This post is part of the 📖 The Psychology of Money series.


Today, I am reading Wealth is What You Don’t See chapter from the book The Psychology of Money: Timeless lessons on wealth, greed, and happiness written by Author, Morgan Housel.

TL;DR! 💬

Doing well with money isn’t necessarily about what you know. It’s about how you behave. And behavior is hard to teach, even to really smart people.

In The Psychology of Money, award-winning author Morgan Housel shares 19 short stories exploring the strange ways people think about money and teaches you how to make better sense of one of life’s most important topics.


Yesterday, I finished reading the eigth short story Man in the Car Paradox from the book The Psychology of Money.

Wealth is What You Don’t See

Spending money to show people how much money you have is the fastest way to have less money.

Money has many ironies. Here’s an important one: Wealth is what you don’t see.

Someone driving a $100,000 car might be wealthy. But the only data point you have about their wealth is that they have $100,000 less than they did before they bought the car (or $100,000 more in debt). That’s all you know about them.

Modern capitalism makes helping people fake it until they make it a cherished industry. But the truth is that wealth is what you don’t see.

Wealth is the nice cars not purchased. The diamonds not bought. The watches not worn, the clothes forgone, and the first-class upgrade declined.

The only way to be wealthy is not to spend the money that you do have. It’s not just the only way to accumulate wealth; it’s the very definition of wealth.

Rich is a current income. Someone driving a $ 100,000 car is almost undoubtedly rich because even if they purchased the car with debt, you need a certain level of income to afford the monthly payment.

But wealth is hidden. It’s income not spent. Wealth is an option not yet taken to buy something later. Its value lies in offering you choices, flexibility, and growth to one day purchase more stuff than you could right now.

Key Takeaways

  • Wealth is financial assets that haven’t yet been converted into the stuff you see.

That’s it for today. Tomorrow, we will read the next chapter Save Money, the only factor you can control generates one of the only things that matter. How wonderful.

What we learnerd so far
  1. No One’s Crazy

    Every decision people make with money is justified by taking the information they have at the moment and plugging it into their unique mental model of how the world works.

  2. Luck & Risk

    Nothing is as good or as bad as it seems. More important is that as much as we recognize the role of luck in success, the role of risk means we should forgive ourselves and leave room for understanding when judging failures.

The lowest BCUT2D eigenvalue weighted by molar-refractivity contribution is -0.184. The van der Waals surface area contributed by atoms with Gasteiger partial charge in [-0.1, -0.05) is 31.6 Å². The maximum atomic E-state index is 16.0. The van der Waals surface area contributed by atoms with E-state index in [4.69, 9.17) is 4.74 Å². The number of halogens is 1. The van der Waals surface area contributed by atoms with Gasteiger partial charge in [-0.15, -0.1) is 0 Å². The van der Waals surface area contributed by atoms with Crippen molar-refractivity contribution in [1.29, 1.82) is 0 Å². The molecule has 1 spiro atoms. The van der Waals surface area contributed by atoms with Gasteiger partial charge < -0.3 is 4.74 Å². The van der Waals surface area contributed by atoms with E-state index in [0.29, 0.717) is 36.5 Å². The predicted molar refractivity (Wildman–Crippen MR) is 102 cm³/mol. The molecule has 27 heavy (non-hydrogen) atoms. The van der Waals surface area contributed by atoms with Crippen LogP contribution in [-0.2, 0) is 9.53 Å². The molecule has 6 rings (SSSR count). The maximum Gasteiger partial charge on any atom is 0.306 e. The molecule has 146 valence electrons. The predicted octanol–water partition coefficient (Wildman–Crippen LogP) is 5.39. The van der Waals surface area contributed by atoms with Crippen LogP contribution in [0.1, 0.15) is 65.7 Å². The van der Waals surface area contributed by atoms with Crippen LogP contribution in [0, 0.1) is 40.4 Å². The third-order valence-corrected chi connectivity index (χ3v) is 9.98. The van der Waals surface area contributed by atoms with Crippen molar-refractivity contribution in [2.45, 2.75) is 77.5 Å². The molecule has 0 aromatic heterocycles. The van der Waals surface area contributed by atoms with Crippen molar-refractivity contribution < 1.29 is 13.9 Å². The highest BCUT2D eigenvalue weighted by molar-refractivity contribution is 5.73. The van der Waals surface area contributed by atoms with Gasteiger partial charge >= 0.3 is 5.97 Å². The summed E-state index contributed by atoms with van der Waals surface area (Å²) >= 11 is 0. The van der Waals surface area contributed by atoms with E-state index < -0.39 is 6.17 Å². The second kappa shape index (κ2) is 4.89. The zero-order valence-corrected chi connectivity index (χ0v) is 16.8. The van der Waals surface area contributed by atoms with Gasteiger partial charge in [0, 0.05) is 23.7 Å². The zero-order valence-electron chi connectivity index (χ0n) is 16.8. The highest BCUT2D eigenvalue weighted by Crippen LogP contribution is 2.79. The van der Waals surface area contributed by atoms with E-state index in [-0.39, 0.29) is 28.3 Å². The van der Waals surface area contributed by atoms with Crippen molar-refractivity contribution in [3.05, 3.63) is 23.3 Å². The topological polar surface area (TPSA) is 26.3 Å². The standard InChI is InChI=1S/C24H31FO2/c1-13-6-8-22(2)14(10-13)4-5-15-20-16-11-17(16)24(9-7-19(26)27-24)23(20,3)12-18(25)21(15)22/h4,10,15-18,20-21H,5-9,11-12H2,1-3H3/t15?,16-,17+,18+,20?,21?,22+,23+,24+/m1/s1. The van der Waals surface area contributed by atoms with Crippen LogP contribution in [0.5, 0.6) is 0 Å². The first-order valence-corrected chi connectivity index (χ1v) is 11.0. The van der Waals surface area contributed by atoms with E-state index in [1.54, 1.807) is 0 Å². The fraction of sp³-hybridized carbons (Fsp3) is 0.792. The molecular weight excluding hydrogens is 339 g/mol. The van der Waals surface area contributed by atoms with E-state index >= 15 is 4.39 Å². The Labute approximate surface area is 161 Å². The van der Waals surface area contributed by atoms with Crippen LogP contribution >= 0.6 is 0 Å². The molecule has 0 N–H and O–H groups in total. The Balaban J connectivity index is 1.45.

3. Never Enough

    There are many things never worth risking, no matter the potential gain. Knowing when you have “enough” is an invaluable skill. Building a sense for “enough” is remarkably simple: Stop taking risks that might harm your reputation, family, freedom and independence.

    Don’t forget that being loved by those “whom you want to love” is invaluable than risking everything for money.

  4. Confounding Compounding

    Good investing isn’t necessarily about earning the highest returns. It’s about earning pretty good returns that you can stick with and which can be repeated for the longest period of time.

  5. Getting Wealthy vs Staying Wealthy

    Good investing is not necessarily about making good decisions. It’s about consistently not screwing up. There are a million ways to get wealthy and plenty of books on how to do so. But there’s only one way to stay wealthy: some combination of frugality and paranoia.

    Getting money is one thing. Keeping it is another. If you have to summarize money success in a single word, it would be “survival”.

  6. Tails, You Win

    Gains come from a small per cent of your actions called “Long Tail Events”. You can be wrong half the time and still make a fortune. Remember, tails drive everything. Just do the average thing when all those around you are going crazy.

  7. Freedom

    Controlling your time is the highest dividend money pays. The ability to do what you want, when you want, with who you want, for as long as you want, is priceless. It is the highest dividend money pays.

  8. Man in the Car Paradox

    If respect and admiration are your goals, be careful how you seek them. Humility, kindness, and empathy will bring you more respect than horsepower ever will.

  9. Wealth is What You Don’t See

    Wealth is hidden. It’s income not spent. Wealth is an option not yet taken to buy something later. Its value lies in offering you choices, flexibility, and growth to one day purchase more stuff than you could right now.

Buy or not to buy

If you want to be wealthy and then stay at the totem pole forever, you must immediately read this book. I bought several copies of this book to gift friends and family. It’s an easy read with a lot of anecdotes and real-life lessons. I already implemented several hacks in my life whistle taking investment decisions.

The Psychology of Money

Author(s): Morgan Housel

Short Blurb: Doing well with money isn’t necessarily about what you know. It’s about how you behave. And behavior … Read more
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Part 11 of 23 in the 📖 The Psychology of Money book series.

Series Start | The Psychology of Money: Timeless lessons on wealth, greed, and happiness - Day 10 | The Psychology of Money: Timeless lessons on wealth, greed, and happiness - Day 12



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